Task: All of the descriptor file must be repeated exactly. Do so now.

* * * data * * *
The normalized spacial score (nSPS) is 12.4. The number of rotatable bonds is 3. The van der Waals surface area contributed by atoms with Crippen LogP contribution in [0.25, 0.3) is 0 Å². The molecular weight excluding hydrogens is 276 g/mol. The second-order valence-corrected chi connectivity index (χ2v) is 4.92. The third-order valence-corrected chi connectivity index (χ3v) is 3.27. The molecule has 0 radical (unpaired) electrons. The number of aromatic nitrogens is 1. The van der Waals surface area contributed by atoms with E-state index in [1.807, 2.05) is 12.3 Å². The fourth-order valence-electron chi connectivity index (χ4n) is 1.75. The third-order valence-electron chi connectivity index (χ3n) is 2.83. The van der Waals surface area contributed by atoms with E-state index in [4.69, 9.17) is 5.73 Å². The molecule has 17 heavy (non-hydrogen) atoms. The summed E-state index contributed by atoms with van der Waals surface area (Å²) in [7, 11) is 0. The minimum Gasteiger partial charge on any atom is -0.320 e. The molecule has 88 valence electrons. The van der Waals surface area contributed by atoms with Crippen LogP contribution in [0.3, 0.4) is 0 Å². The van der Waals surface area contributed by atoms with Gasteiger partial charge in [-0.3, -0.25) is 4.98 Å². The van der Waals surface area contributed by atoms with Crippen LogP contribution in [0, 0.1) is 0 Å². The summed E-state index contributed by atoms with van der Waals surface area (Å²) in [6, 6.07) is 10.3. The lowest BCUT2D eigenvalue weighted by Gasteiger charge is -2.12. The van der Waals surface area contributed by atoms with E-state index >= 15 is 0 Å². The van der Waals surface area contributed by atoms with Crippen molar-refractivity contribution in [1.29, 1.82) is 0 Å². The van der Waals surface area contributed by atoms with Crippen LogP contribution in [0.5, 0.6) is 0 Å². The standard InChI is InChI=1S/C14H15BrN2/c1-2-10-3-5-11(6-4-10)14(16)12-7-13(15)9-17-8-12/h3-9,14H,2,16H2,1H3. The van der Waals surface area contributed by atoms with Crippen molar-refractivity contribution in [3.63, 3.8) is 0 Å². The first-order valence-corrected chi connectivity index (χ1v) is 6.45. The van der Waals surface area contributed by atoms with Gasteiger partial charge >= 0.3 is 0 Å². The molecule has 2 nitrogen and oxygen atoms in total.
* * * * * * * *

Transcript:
The normalized spacial score (nSPS) is 12.4. The number of rotatable bonds is 3. The van der Waals surface area contributed by atoms with Crippen LogP contribution in [0.25, 0.3) is 0 Å². The molecular weight excluding hydrogens is 276 g/mol. The second-order valence-corrected chi connectivity index (χ2v) is 4.92. The third-order valence-corrected chi connectivity index (χ3v) is 3.27. The molecule has 0 radical (unpaired) electrons. The number of aromatic nitrogens is 1. The van der Waals surface area contributed by atoms with E-state index in [1.807, 2.05) is 12.3 Å². The fourth-order valence-electron chi connectivity index (χ4n) is 1.75. The third-order valence-electron chi connectivity index (χ3n) is 2.83. The van der Waals surface area contributed by atoms with E-state index in [4.69, 9.17) is 5.73 Å². The molecule has 17 heavy (non-hydrogen) atoms. The summed E-state index contributed by atoms with van der Waals surface area (Å²) in [7, 11) is 0. The minimum Gasteiger partial charge on any atom is -0.320 e. The molecule has 88 valence electrons. The van der Waals surface area contributed by atoms with Crippen LogP contribution in [0.3, 0.4) is 0 Å². The van der Waals surface area contributed by atoms with Gasteiger partial charge in [-0.3, -0.25) is 4.98 Å². The van der Waals surface area contributed by atoms with Crippen LogP contribution in [0, 0.1) is 0 Å². The summed E-state index contributed by atoms with van der Waals surface area (Å²) in [6, 6.07) is 10.3. The lowest BCUT2D eigenvalue weighted by Gasteiger charge is -2.12. The van der Waals surface area contributed by atoms with E-state index >= 15 is 0 Å². The van der Waals surface area contributed by atoms with Crippen molar-refractivity contribution in [1.29, 1.82) is 0 Å². The van der Waals surface area contributed by atoms with Crippen LogP contribution in [0.5, 0.6) is 0 Å². The standard InChI is InChI=1S/C14H15BrN2/c1-2-10-3-5-11(6-4-10)14(16)12-7-13(15)9-17-8-12/h3-9,14H,2,16H2,1H3. The van der Waals surface area contributed by atoms with Crippen molar-refractivity contribution in [3.63, 3.8) is 0 Å². The first-order valence-corrected chi connectivity index (χ1v) is 6.45. The van der Waals surface area contributed by atoms with Gasteiger partial charge >= 0.3 is 0 Å². The molecule has 2 nitrogen and oxygen atoms in total.